The castle was built at the end of the 13th or the beginning of the 14th century. From 1283, the local lands belonged to Mátyás from the Ratoldovec family, and in 1288 it passed over to the Boks family. In 1323, when the castle was mentioned in documents for the first time, after the division of property, the local goods passed to the Soos family. They remained the owners of the castle until its end, with short breaks at the turn of the 14th and 15th centuries, when it was held by the Sherdahely family and in the years 1444-1450 when Pavlovcy lived in it. In 1451, Kamenec was captured by the army of John Jiskra, and after seven years it was recaptured by soldiers of king Matthias Corvinus. In 1461, both opponents signed an end of the long-term war in Kamenec.
At the turn of the 15th and 16th centuries, the castle was enlarged and rebuilt. Soos, who were opponents of the Habsburgs, joined the subsequent anti-Habsburg uprisings in the seventeenth century. For decades, their possessions were safe, because they were in the lands where the Habsburg authorities were either weak or did not reach at all. However, after detecting the plot of Vesselenyi’s palatine, most members of the family, including George Soos, lost their fortunes. The castle was demolished in 1673 from the imperial order.
The original castle consisted of a tower with dimensions of 7.7 x 7.7 meters, a residential building and a perimeter of defensive walls with a thickness of 1.7 meters, which also contained a water tank cut into the rock. Castle was similar in shape to a triangle with rounded corners, adapted in form to the terrain conditions of the rocky hill. The road to it led from the north, where there was also a small outer ward. Apart from the eastern side, where protection was provided by steep slopes, the castle was surrounded by a semi-circular ditch and an earth rampart. A timber bridge leading to the gatehouse was placed through the ditch on the north side.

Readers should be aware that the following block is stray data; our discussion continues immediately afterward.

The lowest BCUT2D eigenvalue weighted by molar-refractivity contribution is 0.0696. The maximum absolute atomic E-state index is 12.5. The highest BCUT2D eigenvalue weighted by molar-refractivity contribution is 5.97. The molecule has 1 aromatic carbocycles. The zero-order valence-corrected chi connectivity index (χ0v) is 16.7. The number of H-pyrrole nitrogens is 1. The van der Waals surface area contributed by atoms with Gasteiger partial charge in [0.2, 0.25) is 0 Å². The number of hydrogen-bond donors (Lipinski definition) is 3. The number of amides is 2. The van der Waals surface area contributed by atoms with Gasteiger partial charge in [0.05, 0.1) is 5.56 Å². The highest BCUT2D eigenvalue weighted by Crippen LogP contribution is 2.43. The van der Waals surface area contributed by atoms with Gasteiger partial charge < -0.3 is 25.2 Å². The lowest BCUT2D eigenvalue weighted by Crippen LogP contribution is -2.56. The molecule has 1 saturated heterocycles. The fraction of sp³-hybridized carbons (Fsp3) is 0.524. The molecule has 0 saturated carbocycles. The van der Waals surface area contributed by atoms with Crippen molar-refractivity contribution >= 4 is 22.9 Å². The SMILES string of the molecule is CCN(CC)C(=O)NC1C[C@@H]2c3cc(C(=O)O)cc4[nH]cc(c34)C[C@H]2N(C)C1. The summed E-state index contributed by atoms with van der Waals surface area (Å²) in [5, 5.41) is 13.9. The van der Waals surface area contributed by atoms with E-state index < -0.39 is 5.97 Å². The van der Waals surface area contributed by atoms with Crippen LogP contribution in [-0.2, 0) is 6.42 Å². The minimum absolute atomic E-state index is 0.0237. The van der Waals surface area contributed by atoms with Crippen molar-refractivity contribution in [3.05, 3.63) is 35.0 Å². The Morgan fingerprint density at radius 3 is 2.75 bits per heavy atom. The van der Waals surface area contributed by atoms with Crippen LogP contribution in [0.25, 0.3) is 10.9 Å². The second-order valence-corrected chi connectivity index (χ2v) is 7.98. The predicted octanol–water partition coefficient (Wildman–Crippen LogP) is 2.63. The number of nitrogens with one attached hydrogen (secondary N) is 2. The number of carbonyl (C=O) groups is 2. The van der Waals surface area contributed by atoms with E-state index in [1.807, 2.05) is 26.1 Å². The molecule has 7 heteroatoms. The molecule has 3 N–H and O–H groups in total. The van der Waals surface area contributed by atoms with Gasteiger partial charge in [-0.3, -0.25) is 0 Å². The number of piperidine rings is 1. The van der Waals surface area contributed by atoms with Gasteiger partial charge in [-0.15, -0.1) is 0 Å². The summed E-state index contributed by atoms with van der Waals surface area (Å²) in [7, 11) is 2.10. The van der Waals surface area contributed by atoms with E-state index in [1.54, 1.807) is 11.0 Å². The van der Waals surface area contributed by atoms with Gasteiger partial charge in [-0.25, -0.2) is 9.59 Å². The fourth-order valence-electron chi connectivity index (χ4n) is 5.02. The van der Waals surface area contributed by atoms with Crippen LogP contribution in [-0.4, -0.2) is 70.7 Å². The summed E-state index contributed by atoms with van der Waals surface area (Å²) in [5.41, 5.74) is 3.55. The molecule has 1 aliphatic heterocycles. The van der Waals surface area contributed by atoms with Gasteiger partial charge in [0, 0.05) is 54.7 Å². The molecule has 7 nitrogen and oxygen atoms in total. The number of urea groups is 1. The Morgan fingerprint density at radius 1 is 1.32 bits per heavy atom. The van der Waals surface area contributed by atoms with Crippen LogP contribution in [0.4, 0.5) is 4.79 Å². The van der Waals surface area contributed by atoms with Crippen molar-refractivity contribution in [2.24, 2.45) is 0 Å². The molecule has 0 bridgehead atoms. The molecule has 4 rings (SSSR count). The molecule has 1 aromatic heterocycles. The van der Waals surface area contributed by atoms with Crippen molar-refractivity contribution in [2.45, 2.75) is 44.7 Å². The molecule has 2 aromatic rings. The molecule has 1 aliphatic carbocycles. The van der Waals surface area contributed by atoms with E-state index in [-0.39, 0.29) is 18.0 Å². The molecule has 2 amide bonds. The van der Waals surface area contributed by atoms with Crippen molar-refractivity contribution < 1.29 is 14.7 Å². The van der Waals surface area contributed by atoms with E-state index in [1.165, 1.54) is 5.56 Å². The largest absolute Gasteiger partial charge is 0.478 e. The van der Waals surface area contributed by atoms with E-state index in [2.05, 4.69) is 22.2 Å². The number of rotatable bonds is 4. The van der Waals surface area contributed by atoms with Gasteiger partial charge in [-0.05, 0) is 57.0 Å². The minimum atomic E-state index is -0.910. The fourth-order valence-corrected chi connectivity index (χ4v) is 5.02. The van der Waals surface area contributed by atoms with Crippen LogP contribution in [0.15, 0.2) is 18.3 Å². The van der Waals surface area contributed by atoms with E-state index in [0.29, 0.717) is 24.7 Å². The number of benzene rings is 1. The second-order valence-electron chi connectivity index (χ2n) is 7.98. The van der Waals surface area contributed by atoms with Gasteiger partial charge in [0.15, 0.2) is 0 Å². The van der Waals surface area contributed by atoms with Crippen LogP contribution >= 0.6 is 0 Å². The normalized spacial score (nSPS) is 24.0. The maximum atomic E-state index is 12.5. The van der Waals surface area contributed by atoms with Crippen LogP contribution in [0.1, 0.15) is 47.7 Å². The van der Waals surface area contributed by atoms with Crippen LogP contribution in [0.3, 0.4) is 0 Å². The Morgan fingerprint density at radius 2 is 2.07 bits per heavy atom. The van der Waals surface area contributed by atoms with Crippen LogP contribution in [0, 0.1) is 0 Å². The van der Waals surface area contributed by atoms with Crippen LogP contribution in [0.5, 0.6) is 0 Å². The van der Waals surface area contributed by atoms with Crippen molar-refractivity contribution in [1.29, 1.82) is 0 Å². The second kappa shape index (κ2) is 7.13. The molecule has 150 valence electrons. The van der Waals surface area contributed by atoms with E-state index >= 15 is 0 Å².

At the turn of the fifteenth and sixteenth century, castle was thoroughly rebuilt. In the southern corner, in the rocky part of the hill, a five-sided tower was located. It had thicker walls (2-2,4 meters), three battle levels and shooting holes adapted to fire arms. An additional semicircular tower was placed on the northern bailey.
Only fragments of the most solidly built objects have remained from the castle. In the best condition is a half-open, pentagonal cannon tower in the southern part of the ruins. Its walls have survived to a height of 5-7 meters, with embrasures placed on three levels, perfectly visible from the outside. The second, clearly smaller tower was located in the northern part of the castle, its fragments are the second largest element of ruins. In addition, small parts of the peripheral defensive walls and a square, the oldest main tower are visible next to the larger cannon tower. Entrance to the ruin is free.
Bóna M., Plaček M., Encyklopedie slovenských hradů, Praha 2007.
Sypek A., Sypek.R., Zamki i obiekty warowne Słowacji Wschodniej, Warszawa 2005.
Wasielewski A., Zamki i zamczyska Słowacji, Białystok 2008.